Stroke Recovery Timeline Part 2: Milestones during Rehab at Home
After the first 3 months, recovery starts to greatly vary from person to person. It’s impossible to create a stroke recovery timeline that applies to everyone.
However, there are still some patterns worth noting. If you’re wondering how long it takes to recover from stroke, it helps to pay attention to these patterns.
Here’s how the stroke recovery process may continue to unfold:
Outpatient Therapy Continues
After discharge from inpatient rehab, you will begin outpatient rehab, where you travel to and from the clinic for physical and occupational therapy.
During these visits, you will work alongside trained therapists to continue rehabilitating your stroke side effects.
At this point in your stroke recovery timeline, developing an effective stroke rehabilitation regimen at home is critical to your success.
Gait Improves in Most Stroke Patients
Your manner of walking (also known as your gait) is a major obstacle that some stroke survivors must overcome.
About 65-85% of stroke patients will learn to walk independently after 6 months of rehabilitation.
Those recovering from massive stroke may take longer, and we will get to that soon.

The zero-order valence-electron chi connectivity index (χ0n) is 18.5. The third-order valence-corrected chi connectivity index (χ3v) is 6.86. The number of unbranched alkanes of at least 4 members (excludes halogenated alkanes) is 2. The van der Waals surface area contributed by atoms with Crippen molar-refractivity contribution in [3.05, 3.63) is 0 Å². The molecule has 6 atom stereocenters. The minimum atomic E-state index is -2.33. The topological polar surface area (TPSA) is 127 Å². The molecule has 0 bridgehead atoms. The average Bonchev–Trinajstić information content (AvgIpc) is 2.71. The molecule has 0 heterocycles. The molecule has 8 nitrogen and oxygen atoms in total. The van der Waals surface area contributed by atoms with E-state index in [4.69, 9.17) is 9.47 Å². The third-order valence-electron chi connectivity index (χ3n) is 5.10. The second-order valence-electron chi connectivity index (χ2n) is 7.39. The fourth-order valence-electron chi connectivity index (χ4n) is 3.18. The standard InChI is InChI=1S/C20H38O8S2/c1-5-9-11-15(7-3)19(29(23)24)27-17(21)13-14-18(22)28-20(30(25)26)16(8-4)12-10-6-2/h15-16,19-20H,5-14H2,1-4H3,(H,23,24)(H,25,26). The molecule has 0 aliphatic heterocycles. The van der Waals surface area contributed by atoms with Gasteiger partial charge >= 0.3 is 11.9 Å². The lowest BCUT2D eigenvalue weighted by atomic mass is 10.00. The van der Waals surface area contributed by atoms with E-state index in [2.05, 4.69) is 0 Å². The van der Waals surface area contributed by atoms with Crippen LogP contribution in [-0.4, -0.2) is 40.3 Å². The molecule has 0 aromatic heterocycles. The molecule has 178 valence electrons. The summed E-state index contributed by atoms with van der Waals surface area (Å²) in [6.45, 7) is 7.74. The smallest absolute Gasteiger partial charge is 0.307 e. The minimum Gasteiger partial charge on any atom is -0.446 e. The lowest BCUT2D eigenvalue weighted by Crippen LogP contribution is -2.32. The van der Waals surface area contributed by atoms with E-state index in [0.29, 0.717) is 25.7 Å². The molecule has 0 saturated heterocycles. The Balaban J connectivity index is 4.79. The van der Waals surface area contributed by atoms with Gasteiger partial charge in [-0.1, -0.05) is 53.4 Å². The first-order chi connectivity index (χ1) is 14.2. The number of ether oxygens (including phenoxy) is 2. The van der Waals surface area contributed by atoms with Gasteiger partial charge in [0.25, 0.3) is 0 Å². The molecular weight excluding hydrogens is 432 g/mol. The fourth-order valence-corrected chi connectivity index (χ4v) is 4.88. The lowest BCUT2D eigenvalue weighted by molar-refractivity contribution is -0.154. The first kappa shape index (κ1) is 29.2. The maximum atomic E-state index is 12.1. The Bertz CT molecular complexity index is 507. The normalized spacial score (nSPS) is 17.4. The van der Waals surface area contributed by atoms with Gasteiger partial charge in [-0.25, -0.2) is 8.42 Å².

Speech and Cognitive Function Continue to Improve
The stroke recovery timeline after one year greatly varies from patient to patient.
Those who sustained minor strokes may be fully recovered after 1 year while massive stroke survivors may be in the middle of rehabilitation.
Individuals with aphasia may have fully recovered their speech at the 1-year mark, if speech therapy was aggressive.
Extremities Start to Improve (& Gait Improves for Massive Stroke Survivors)
At the 2 year mark, many patients have regained mobility on their affected side, except for the extremities (hands and feet).
Extremities are often the slowest to improve after stroke, but you can improve them with focused effort. Clinically proven technology like Flint Rehab’s MusicGlove make this more likely.
Patients recovering from massive stroke may still have severe impairments on their affected side, but some movement may have returned at this point, especially with daily rehabilitation.
Also, of the stroke patients that could not walk without assistance at the 6 month mark, 74% should be able to walk by the 2 year mark. This is a good reason to keep pushing for recovery even if results are slow.